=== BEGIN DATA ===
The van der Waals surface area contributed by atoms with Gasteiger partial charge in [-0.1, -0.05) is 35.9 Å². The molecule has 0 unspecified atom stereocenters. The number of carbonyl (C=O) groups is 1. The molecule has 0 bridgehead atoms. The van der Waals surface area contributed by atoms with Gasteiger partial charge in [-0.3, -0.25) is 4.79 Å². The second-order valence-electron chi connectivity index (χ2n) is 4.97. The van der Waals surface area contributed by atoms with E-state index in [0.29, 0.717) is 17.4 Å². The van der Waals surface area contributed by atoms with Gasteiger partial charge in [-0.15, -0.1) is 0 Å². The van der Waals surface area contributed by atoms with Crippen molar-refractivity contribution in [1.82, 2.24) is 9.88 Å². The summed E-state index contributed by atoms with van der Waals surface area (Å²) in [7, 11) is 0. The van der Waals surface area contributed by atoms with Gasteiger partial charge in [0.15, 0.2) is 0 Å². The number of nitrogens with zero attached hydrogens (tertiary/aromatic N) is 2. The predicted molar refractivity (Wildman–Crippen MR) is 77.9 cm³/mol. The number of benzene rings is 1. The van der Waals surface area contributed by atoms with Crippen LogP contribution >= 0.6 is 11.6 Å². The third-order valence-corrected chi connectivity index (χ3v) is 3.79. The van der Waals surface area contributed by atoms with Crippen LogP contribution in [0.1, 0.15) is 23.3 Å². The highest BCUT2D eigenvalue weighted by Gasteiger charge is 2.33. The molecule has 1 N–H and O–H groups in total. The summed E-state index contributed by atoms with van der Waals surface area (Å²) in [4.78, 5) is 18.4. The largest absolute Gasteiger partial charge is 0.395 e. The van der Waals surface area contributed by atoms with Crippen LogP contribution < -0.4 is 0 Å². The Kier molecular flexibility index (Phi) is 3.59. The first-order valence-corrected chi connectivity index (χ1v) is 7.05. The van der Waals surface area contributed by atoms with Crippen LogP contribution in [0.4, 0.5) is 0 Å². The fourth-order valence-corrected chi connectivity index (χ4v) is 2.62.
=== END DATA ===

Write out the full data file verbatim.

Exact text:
The van der Waals surface area contributed by atoms with Gasteiger partial charge in [-0.1, -0.05) is 35.9 Å². The molecule has 0 unspecified atom stereocenters. The number of carbonyl (C=O) groups is 1. The molecule has 0 bridgehead atoms. The van der Waals surface area contributed by atoms with Gasteiger partial charge in [-0.3, -0.25) is 4.79 Å². The second-order valence-electron chi connectivity index (χ2n) is 4.97. The van der Waals surface area contributed by atoms with E-state index in [0.29, 0.717) is 17.4 Å². The van der Waals surface area contributed by atoms with Gasteiger partial charge in [-0.15, -0.1) is 0 Å². The van der Waals surface area contributed by atoms with Crippen molar-refractivity contribution in [1.82, 2.24) is 9.88 Å². The summed E-state index contributed by atoms with van der Waals surface area (Å²) in [7, 11) is 0. The van der Waals surface area contributed by atoms with Gasteiger partial charge in [0.15, 0.2) is 0 Å². The number of nitrogens with zero attached hydrogens (tertiary/aromatic N) is 2. The predicted molar refractivity (Wildman–Crippen MR) is 77.9 cm³/mol. The number of benzene rings is 1. The van der Waals surface area contributed by atoms with Crippen LogP contribution >= 0.6 is 11.6 Å². The third-order valence-corrected chi connectivity index (χ3v) is 3.79. The van der Waals surface area contributed by atoms with Crippen LogP contribution in [0.1, 0.15) is 23.3 Å². The highest BCUT2D eigenvalue weighted by Gasteiger charge is 2.33. The molecule has 1 N–H and O–H groups in total. The summed E-state index contributed by atoms with van der Waals surface area (Å²) in [4.78, 5) is 18.4. The largest absolute Gasteiger partial charge is 0.395 e. The van der Waals surface area contributed by atoms with Crippen LogP contribution < -0.4 is 0 Å². The Kier molecular flexibility index (Phi) is 3.59. The first-order valence-corrected chi connectivity index (χ1v) is 7.05. The van der Waals surface area contributed by atoms with Crippen LogP contribution in [0.4, 0.5) is 0 Å². The fourth-order valence-corrected chi connectivity index (χ4v) is 2.62.